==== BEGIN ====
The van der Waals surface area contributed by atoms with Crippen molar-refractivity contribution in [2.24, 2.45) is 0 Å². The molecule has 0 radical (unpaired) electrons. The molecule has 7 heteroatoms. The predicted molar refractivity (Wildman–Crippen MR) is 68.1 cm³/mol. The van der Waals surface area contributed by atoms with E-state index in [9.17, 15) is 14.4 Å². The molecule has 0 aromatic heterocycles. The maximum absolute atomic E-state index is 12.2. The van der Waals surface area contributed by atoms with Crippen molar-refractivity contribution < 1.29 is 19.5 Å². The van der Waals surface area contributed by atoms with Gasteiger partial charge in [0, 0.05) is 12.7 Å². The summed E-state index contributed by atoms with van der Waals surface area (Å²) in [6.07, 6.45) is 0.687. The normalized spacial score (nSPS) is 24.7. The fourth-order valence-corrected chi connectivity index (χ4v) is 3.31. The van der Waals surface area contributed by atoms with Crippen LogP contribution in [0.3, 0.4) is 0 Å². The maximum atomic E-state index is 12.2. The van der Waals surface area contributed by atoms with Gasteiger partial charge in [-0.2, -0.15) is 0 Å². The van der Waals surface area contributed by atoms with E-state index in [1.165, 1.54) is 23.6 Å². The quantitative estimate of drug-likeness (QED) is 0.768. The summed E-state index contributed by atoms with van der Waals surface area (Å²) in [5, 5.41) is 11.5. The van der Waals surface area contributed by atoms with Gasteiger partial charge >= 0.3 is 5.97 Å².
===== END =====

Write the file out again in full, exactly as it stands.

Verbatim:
The van der Waals surface area contributed by atoms with Crippen molar-refractivity contribution in [2.24, 2.45) is 0 Å². The molecule has 0 radical (unpaired) electrons. The molecule has 7 heteroatoms. The predicted molar refractivity (Wildman–Crippen MR) is 68.1 cm³/mol. The van der Waals surface area contributed by atoms with E-state index in [9.17, 15) is 14.4 Å². The molecule has 0 aromatic heterocycles. The maximum absolute atomic E-state index is 12.2. The van der Waals surface area contributed by atoms with Crippen molar-refractivity contribution < 1.29 is 19.5 Å². The van der Waals surface area contributed by atoms with Gasteiger partial charge in [0, 0.05) is 12.7 Å². The summed E-state index contributed by atoms with van der Waals surface area (Å²) in [6.07, 6.45) is 0.687. The normalized spacial score (nSPS) is 24.7. The fourth-order valence-corrected chi connectivity index (χ4v) is 3.31. The van der Waals surface area contributed by atoms with Crippen LogP contribution in [0.3, 0.4) is 0 Å². The maximum atomic E-state index is 12.2. The van der Waals surface area contributed by atoms with Gasteiger partial charge in [-0.2, -0.15) is 0 Å². The van der Waals surface area contributed by atoms with E-state index in [1.165, 1.54) is 23.6 Å². The quantitative estimate of drug-likeness (QED) is 0.768. The summed E-state index contributed by atoms with van der Waals surface area (Å²) in [5, 5.41) is 11.5. The van der Waals surface area contributed by atoms with Gasteiger partial charge >= 0.3 is 5.97 Å².